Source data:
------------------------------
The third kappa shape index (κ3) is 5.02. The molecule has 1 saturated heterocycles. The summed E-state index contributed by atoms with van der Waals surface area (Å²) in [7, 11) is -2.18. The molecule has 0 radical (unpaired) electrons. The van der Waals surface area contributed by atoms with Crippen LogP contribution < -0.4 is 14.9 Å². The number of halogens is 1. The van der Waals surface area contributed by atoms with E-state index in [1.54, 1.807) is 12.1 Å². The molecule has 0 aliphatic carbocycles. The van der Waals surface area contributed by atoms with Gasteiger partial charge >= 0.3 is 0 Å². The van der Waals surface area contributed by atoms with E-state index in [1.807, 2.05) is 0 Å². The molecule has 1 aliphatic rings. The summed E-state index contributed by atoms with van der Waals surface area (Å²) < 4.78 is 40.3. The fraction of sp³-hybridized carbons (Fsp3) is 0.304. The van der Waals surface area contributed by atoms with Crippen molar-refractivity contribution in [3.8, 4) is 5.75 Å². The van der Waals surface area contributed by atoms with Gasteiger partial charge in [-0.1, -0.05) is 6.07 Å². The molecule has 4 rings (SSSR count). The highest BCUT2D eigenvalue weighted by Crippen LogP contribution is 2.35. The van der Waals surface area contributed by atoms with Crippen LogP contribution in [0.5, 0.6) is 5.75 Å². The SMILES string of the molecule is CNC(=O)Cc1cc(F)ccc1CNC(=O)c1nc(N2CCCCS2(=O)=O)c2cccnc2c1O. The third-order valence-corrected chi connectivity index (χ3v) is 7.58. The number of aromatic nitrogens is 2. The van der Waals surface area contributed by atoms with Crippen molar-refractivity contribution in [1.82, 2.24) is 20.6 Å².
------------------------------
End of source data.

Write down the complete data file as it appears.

The third kappa shape index (κ3) is 5.02. The molecule has 1 saturated heterocycles. The summed E-state index contributed by atoms with van der Waals surface area (Å²) in [7, 11) is -2.18. The molecule has 0 radical (unpaired) electrons. The van der Waals surface area contributed by atoms with Crippen LogP contribution < -0.4 is 14.9 Å². The number of halogens is 1. The van der Waals surface area contributed by atoms with E-state index in [1.54, 1.807) is 12.1 Å². The molecule has 0 aliphatic carbocycles. The van der Waals surface area contributed by atoms with Gasteiger partial charge >= 0.3 is 0 Å². The van der Waals surface area contributed by atoms with E-state index in [1.807, 2.05) is 0 Å². The molecule has 1 aliphatic rings. The summed E-state index contributed by atoms with van der Waals surface area (Å²) < 4.78 is 40.3. The fraction of sp³-hybridized carbons (Fsp3) is 0.304. The van der Waals surface area contributed by atoms with Crippen molar-refractivity contribution in [3.8, 4) is 5.75 Å². The van der Waals surface area contributed by atoms with Gasteiger partial charge in [-0.1, -0.05) is 6.07 Å². The molecule has 4 rings (SSSR count). The highest BCUT2D eigenvalue weighted by Crippen LogP contribution is 2.35. The van der Waals surface area contributed by atoms with Crippen LogP contribution in [0.5, 0.6) is 5.75 Å². The SMILES string of the molecule is CNC(=O)Cc1cc(F)ccc1CNC(=O)c1nc(N2CCCCS2(=O)=O)c2cccnc2c1O. The third-order valence-corrected chi connectivity index (χ3v) is 7.58. The number of aromatic nitrogens is 2. The van der Waals surface area contributed by atoms with Crippen molar-refractivity contribution in [1.82, 2.24) is 20.6 Å².